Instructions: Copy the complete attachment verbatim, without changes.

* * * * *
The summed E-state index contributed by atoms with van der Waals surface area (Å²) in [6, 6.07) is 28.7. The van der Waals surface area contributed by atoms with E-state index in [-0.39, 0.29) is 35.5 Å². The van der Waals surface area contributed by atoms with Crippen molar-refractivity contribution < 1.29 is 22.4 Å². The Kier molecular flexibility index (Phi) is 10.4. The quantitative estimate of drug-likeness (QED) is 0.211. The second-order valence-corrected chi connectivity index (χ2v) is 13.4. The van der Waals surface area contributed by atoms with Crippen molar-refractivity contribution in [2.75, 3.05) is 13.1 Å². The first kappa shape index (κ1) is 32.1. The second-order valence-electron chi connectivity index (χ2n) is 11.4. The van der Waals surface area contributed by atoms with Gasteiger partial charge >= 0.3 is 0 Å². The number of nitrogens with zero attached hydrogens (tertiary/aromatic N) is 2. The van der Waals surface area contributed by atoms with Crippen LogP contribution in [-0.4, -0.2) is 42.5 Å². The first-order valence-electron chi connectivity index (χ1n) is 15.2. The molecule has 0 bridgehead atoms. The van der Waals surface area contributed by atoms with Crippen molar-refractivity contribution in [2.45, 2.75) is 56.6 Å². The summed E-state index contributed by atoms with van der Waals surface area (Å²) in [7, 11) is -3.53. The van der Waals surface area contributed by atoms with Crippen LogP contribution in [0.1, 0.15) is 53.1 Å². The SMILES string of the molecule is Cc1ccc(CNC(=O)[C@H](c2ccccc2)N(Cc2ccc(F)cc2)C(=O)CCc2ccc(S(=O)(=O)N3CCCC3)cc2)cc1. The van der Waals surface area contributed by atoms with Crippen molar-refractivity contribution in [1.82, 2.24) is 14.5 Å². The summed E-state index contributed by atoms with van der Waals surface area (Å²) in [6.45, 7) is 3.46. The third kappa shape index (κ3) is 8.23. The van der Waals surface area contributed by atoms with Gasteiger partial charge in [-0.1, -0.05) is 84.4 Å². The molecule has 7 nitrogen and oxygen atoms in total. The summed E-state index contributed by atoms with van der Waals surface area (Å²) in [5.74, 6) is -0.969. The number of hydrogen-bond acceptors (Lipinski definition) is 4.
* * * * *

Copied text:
The summed E-state index contributed by atoms with van der Waals surface area (Å²) in [6, 6.07) is 28.7. The van der Waals surface area contributed by atoms with E-state index in [-0.39, 0.29) is 35.5 Å². The van der Waals surface area contributed by atoms with Crippen molar-refractivity contribution < 1.29 is 22.4 Å². The Kier molecular flexibility index (Phi) is 10.4. The quantitative estimate of drug-likeness (QED) is 0.211. The second-order valence-corrected chi connectivity index (χ2v) is 13.4. The van der Waals surface area contributed by atoms with Crippen molar-refractivity contribution in [2.75, 3.05) is 13.1 Å². The first kappa shape index (κ1) is 32.1. The second-order valence-electron chi connectivity index (χ2n) is 11.4. The van der Waals surface area contributed by atoms with Gasteiger partial charge >= 0.3 is 0 Å². The number of nitrogens with zero attached hydrogens (tertiary/aromatic N) is 2. The van der Waals surface area contributed by atoms with Crippen LogP contribution in [-0.4, -0.2) is 42.5 Å². The first-order valence-electron chi connectivity index (χ1n) is 15.2. The molecule has 0 bridgehead atoms. The van der Waals surface area contributed by atoms with Crippen molar-refractivity contribution in [2.45, 2.75) is 56.6 Å². The summed E-state index contributed by atoms with van der Waals surface area (Å²) in [7, 11) is -3.53. The van der Waals surface area contributed by atoms with Crippen LogP contribution in [0.1, 0.15) is 53.1 Å². The SMILES string of the molecule is Cc1ccc(CNC(=O)[C@H](c2ccccc2)N(Cc2ccc(F)cc2)C(=O)CCc2ccc(S(=O)(=O)N3CCCC3)cc2)cc1. The van der Waals surface area contributed by atoms with Crippen molar-refractivity contribution in [1.82, 2.24) is 14.5 Å². The summed E-state index contributed by atoms with van der Waals surface area (Å²) in [6.45, 7) is 3.46. The third kappa shape index (κ3) is 8.23. The van der Waals surface area contributed by atoms with Gasteiger partial charge in [-0.1, -0.05) is 84.4 Å². The molecule has 7 nitrogen and oxygen atoms in total. The summed E-state index contributed by atoms with van der Waals surface area (Å²) in [5.74, 6) is -0.969. The number of hydrogen-bond acceptors (Lipinski definition) is 4.